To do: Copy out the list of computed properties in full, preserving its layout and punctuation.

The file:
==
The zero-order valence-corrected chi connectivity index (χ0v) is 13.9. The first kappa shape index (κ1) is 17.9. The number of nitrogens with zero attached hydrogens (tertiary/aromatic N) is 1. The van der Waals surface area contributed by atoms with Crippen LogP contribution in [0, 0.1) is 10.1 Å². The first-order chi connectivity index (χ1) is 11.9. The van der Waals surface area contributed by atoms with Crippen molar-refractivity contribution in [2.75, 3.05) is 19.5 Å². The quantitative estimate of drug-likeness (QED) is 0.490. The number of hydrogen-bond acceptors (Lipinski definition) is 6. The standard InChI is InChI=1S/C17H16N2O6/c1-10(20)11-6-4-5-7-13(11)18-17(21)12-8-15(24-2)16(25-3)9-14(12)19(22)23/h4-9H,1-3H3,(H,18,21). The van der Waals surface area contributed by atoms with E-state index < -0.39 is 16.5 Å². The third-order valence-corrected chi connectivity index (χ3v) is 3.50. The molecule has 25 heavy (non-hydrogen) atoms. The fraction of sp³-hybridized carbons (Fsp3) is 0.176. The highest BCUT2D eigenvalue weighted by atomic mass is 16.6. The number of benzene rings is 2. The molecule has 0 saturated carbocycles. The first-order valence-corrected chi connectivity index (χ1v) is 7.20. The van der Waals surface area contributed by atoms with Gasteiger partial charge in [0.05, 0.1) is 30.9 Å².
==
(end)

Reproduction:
The zero-order valence-corrected chi connectivity index (χ0v) is 13.9. The first kappa shape index (κ1) is 17.9. The number of nitrogens with zero attached hydrogens (tertiary/aromatic N) is 1. The van der Waals surface area contributed by atoms with Crippen LogP contribution in [0, 0.1) is 10.1 Å². The first-order chi connectivity index (χ1) is 11.9. The van der Waals surface area contributed by atoms with Crippen molar-refractivity contribution in [2.75, 3.05) is 19.5 Å². The quantitative estimate of drug-likeness (QED) is 0.490. The number of hydrogen-bond acceptors (Lipinski definition) is 6. The standard InChI is InChI=1S/C17H16N2O6/c1-10(20)11-6-4-5-7-13(11)18-17(21)12-8-15(24-2)16(25-3)9-14(12)19(22)23/h4-9H,1-3H3,(H,18,21). The van der Waals surface area contributed by atoms with E-state index < -0.39 is 16.5 Å². The third-order valence-corrected chi connectivity index (χ3v) is 3.50. The molecule has 25 heavy (non-hydrogen) atoms. The fraction of sp³-hybridized carbons (Fsp3) is 0.176. The highest BCUT2D eigenvalue weighted by atomic mass is 16.6. The number of benzene rings is 2. The molecule has 0 saturated carbocycles. The first-order valence-corrected chi connectivity index (χ1v) is 7.20. The van der Waals surface area contributed by atoms with Gasteiger partial charge in [0.05, 0.1) is 30.9 Å².